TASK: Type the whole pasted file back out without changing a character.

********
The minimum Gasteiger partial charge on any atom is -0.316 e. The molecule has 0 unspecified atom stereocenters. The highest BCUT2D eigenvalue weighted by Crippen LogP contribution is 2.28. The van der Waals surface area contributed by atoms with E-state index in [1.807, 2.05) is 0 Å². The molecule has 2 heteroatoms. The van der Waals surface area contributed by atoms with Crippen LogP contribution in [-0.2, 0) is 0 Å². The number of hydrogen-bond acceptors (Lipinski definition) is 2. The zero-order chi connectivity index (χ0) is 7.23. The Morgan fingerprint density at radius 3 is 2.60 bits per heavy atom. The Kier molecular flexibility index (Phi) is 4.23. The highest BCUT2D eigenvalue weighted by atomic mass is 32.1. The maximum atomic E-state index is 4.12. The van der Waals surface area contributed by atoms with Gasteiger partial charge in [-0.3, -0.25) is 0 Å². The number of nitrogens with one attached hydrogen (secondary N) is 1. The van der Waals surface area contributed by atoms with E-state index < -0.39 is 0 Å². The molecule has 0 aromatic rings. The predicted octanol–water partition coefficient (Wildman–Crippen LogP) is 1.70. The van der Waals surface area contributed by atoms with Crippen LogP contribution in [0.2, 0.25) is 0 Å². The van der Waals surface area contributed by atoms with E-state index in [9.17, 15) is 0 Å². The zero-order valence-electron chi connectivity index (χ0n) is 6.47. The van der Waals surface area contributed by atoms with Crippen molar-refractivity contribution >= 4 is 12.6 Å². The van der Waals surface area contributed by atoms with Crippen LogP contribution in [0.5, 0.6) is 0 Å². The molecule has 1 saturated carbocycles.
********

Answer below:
The minimum Gasteiger partial charge on any atom is -0.316 e. The molecule has 0 unspecified atom stereocenters. The highest BCUT2D eigenvalue weighted by Crippen LogP contribution is 2.28. The van der Waals surface area contributed by atoms with E-state index in [1.807, 2.05) is 0 Å². The molecule has 2 heteroatoms. The van der Waals surface area contributed by atoms with Crippen LogP contribution in [-0.2, 0) is 0 Å². The number of hydrogen-bond acceptors (Lipinski definition) is 2. The zero-order chi connectivity index (χ0) is 7.23. The Morgan fingerprint density at radius 3 is 2.60 bits per heavy atom. The Kier molecular flexibility index (Phi) is 4.23. The highest BCUT2D eigenvalue weighted by atomic mass is 32.1. The maximum atomic E-state index is 4.12. The van der Waals surface area contributed by atoms with Gasteiger partial charge in [-0.3, -0.25) is 0 Å². The number of nitrogens with one attached hydrogen (secondary N) is 1. The van der Waals surface area contributed by atoms with E-state index < -0.39 is 0 Å². The molecule has 0 aromatic rings. The predicted octanol–water partition coefficient (Wildman–Crippen LogP) is 1.70. The van der Waals surface area contributed by atoms with Crippen LogP contribution in [0.2, 0.25) is 0 Å². The van der Waals surface area contributed by atoms with E-state index in [9.17, 15) is 0 Å². The zero-order valence-electron chi connectivity index (χ0n) is 6.47. The van der Waals surface area contributed by atoms with Crippen molar-refractivity contribution >= 4 is 12.6 Å². The van der Waals surface area contributed by atoms with Crippen LogP contribution in [0.5, 0.6) is 0 Å². The molecule has 1 saturated carbocycles.